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Don Burleson Blog 







Compare two CLOB columns with dbms_lob

Oracle Tips by Burleson Consulting

December 26, 2009

Question:  I need to compare the contents of two CLOB datatypes in a column.  How do you compare CLOB columns?  How I can compare CLOB column in two table?

Answer: Oracle provides the dbms_lob package, specifically the procedure for comparing two CLOBs. The procedure returns a zero of the strings match and a -1 if they do not match. 

Example using in SQL

In this example, we use in SQL to compare if two CLOB columns are matching in two separate tables:
  For using in SQL, you can compare two LOB columns within a single table, joining the table against itself, like this example comparing the CLOB column col1 with CLOB column col2. 

   tab1   a,
   tab1   b
   a.tab_key = b.tab_key;

In this example, we might use a cross join to display rows where the CLOB column are duplicates.

BEWARE:  This code below is a cross join because there is no table join criteria in the where clause.  This produces a Cartesian product of all rows in the table, so don't; expect sub-second response time:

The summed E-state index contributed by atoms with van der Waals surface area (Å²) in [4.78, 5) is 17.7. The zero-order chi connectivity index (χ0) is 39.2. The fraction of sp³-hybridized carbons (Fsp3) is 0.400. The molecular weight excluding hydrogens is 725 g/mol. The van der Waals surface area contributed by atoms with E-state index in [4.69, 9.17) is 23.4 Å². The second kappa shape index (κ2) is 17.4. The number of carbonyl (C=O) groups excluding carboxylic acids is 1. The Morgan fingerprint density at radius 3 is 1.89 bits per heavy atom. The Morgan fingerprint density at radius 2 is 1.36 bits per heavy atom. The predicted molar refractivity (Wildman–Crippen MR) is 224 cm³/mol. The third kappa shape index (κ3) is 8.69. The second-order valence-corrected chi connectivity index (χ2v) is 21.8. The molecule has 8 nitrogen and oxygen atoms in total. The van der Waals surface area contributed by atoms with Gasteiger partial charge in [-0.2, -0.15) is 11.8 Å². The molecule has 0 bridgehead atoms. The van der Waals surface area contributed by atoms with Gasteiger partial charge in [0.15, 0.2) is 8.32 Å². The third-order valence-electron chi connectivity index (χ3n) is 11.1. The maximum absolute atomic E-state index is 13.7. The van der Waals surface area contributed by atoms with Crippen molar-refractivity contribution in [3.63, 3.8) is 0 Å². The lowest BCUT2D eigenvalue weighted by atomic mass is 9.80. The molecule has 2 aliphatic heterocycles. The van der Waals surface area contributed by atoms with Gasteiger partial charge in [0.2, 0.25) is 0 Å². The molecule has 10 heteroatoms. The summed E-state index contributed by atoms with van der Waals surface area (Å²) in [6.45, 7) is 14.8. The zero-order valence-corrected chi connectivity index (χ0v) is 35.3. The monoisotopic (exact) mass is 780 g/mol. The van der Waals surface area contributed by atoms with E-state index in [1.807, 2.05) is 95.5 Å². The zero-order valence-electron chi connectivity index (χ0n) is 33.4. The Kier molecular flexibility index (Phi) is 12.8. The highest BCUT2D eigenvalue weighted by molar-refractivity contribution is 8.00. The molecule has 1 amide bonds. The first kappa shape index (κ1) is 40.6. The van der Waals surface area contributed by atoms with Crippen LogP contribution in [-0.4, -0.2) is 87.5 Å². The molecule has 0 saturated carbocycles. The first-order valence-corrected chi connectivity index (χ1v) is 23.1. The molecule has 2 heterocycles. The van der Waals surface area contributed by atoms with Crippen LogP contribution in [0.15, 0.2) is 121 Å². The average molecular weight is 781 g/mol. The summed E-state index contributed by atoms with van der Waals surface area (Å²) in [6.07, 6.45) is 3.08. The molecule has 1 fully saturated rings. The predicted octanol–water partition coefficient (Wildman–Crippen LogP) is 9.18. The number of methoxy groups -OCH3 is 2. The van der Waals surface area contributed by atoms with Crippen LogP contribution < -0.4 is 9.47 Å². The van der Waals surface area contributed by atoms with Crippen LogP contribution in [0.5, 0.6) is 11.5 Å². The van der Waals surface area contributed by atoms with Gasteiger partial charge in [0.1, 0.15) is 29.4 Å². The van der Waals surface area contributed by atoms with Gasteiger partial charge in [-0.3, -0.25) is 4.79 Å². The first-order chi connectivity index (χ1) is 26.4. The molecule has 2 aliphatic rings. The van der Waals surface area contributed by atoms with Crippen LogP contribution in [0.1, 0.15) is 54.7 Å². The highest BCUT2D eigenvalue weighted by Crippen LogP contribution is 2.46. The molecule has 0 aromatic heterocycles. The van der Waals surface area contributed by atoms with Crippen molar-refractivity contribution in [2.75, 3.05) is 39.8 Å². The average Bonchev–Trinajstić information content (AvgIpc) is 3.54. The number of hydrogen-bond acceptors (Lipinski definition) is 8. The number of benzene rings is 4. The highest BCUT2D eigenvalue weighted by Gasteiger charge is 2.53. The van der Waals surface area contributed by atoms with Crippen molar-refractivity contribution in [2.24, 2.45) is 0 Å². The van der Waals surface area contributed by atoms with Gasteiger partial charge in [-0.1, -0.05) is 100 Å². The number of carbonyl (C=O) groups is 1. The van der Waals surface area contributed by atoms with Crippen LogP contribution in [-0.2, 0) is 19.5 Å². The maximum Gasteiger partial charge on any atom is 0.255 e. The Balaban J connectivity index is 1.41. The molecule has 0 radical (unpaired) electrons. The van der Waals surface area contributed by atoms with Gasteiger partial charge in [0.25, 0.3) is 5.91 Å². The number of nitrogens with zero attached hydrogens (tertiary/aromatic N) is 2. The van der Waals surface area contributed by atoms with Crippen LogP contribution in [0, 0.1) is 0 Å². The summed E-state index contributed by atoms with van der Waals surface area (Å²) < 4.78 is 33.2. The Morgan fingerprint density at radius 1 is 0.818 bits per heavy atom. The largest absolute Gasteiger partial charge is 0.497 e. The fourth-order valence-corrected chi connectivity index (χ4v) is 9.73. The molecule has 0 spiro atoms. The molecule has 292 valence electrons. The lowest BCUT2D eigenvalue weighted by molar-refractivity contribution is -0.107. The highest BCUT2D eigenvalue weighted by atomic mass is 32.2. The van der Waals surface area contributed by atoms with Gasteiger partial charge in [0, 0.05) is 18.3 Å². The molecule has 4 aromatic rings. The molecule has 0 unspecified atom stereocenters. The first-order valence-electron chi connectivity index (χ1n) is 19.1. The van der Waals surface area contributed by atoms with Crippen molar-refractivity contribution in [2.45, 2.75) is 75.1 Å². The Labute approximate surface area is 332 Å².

customer   a,
   customer   b
(a.clob_comments, b.clob_comments) = 0;

Now let's look at examples of using to compare two CLOB columns in PL/SQL.

Example using in PL/SQL

Here is a simple example of using to compare two CLOB datatypes in PL/SQL:

   c1 clob := 'don';
   c2 clob := 'burleson';
      dbms_output.put_line( c1, c2 ) );

In this example, would return -1 because the two CLOB values do not match.

We can also use with SQL inside PL/SQL, something like this:

   c1 clob := 'don';
   c2 clob := 'burleson';
      dbms_output.put_line( c1, c2 ) );

You can also use to compare substrings within a CLOB.  In this example, we add three arguments after the c1 and c2 arguments:

  • argument 1 - This is the first CLOB

  • argument 2 - This is the second CLOB

  • argument 3- This is the number of bytes to compare

  • argument 4 - this is the offset into string1 (c1)

  • argument 5 - This is the offset into string2 (c1)

Consider this example and note the area of matching text:

    c1 clob := 'don';
   c2 clob := 'mastadon';
      dbms_output.put_line( c1, c2, 3, 1, 6 ) );

Above we return a zero(0) value because we are matching three letters, the first three in string c1 (don) with the three letters in string 3, starting at position 5 (don).

If you like Oracle tuning, you may enjoy my new book "Oracle Tuning: The Definitive Reference", over 900 pages of BC's favorite tuning tips & scripts. 

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Note: This Oracle documentation was created as a support and Oracle training reference for use by our DBA performance tuning consulting professionals.  Feel free to ask questions on our Oracle forum.

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